All sunlight, both in the visible and invisible spectra, that is absorbed by an object will increase its temperature.
For humans the waveband of the visible spectrum is between 390 to 700nm. We refer to this as sunlight, daylight or more simply as just ‘light’, and it is this light that is responsible for the colours we see.
A colour that absorbs all these wavelengths appears black and conversely one that reflects them all appears white. A colour that absorbs some wavelengths but reflects the wavelength of a narrowband will appear coloured. The apparent colours are dependent on the wavelength of the reflected light.
Wavelengths lower than 380nm [ultra violet] and above 700nm [infra-red] are not visible to the human eye but will affect objects in exactly the same way as the visible. I.e. some are reflected and some are absorbed. This does not affect our perception of the colour
The more solar energy absorbed the greater the heat build-up. Items that are sitting in direct, intense sunlight will heat up more quickly and get hotter than those in shadow.
Colours utilising IRR pigments can offer up to 40% reduction in temperature profiles compared to that of a conventionally formulated colour, resulting in lower service temperatures. Two objects placed in direct sunlight, whose colour appears identical in the visible spectra, can be formulated to have completely different reflectance characteristics in the IR range. The colour designed to reflect the IR radiation will remain significantly cooler than its IR absorbing equivalent under the same environmental conditions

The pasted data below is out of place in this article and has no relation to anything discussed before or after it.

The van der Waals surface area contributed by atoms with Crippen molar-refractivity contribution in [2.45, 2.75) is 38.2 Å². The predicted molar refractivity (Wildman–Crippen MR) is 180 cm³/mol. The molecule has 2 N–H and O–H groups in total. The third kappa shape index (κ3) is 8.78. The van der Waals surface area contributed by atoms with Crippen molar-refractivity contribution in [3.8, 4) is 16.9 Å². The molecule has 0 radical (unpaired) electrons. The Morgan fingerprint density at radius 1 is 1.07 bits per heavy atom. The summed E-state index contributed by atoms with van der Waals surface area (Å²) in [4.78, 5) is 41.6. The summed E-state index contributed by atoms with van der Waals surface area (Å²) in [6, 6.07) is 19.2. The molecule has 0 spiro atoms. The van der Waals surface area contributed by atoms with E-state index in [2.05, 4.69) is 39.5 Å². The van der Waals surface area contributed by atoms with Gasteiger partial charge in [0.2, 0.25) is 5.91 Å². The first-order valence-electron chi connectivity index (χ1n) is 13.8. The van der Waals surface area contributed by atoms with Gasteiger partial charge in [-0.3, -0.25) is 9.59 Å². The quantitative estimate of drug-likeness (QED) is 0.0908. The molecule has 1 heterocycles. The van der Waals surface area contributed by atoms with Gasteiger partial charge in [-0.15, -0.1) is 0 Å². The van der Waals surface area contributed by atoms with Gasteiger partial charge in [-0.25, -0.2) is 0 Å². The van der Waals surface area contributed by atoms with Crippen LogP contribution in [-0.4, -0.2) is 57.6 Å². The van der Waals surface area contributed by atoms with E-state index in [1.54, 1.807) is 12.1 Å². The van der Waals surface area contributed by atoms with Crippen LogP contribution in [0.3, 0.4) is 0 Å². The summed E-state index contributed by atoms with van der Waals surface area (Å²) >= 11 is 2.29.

While this phenomenon might not appear very significant, we are probably all familiar with the noise produced by black PVC guttering on a hot day, where the expansion and subsequent contraction of the plastic leads to audible mechanical distortion at the joints and at worse, leaks. Conventional black PVC guttering can reach over 50°C in the sun in the South of England.
Blacks and colours made with IRR pigments typically only reach temperatures a few degrees above ambient and rainwater goods made using these do not experience the same thermal expansion and contraction.
This video demonstrates the difference in thermal performance and subsequent distortion of two conventional PVC blacks and an IRR black
White is a highly reflective colour and extensively used in the building industry but there is a demand for darker colours which are aesthetically more pleasing, especially with rainwater goods, soffits and cladding. Cooler plastics present a number of benefits, particularly in the building sector.
We know that exposure to heat accelerates the degradation of polymers. This manifests itself in a number of ways, typically, loss of gloss, yellowing, cracking and a reduction in physical properties.
By lowering the service temperature caused by solar energy absorption, the demands on the heat stabilisation package in the PVC is significantly reduced and hence the service life extended.
This can both enable savings to be made by reducing the amount of stabiliser in the compound and extend the working life of the PVC product as the demand on the stabiliser is now less.
Both useful benefits in the building industry where there is pressure to develop new products with a guaranteed longer life and to reduce maintenance and replacement costs.
Cool exterior cladding and roofing materials decrease the demand on interior building cooling. Heat generated by warm plastics is conducted into a building, raising its internal temperature. This is particularly relevant for buildings in warmer climates. Any reduction in exterior temperature reduces interior temperature and this improves the environment for users, as well as lowering the demand for air conditioning and hence the cost of keeping the interior cool.
There is no doubt the demand for ‘cool plastic’ is growing. Consumer awareness of global warming make the benefits of producing ‘greener’ products and meeting social responsibilities a positive marketing statement. We have touched on only a few areas of the industry where a ‘cool colours’ makeover can deliver positive benefits to the consumer.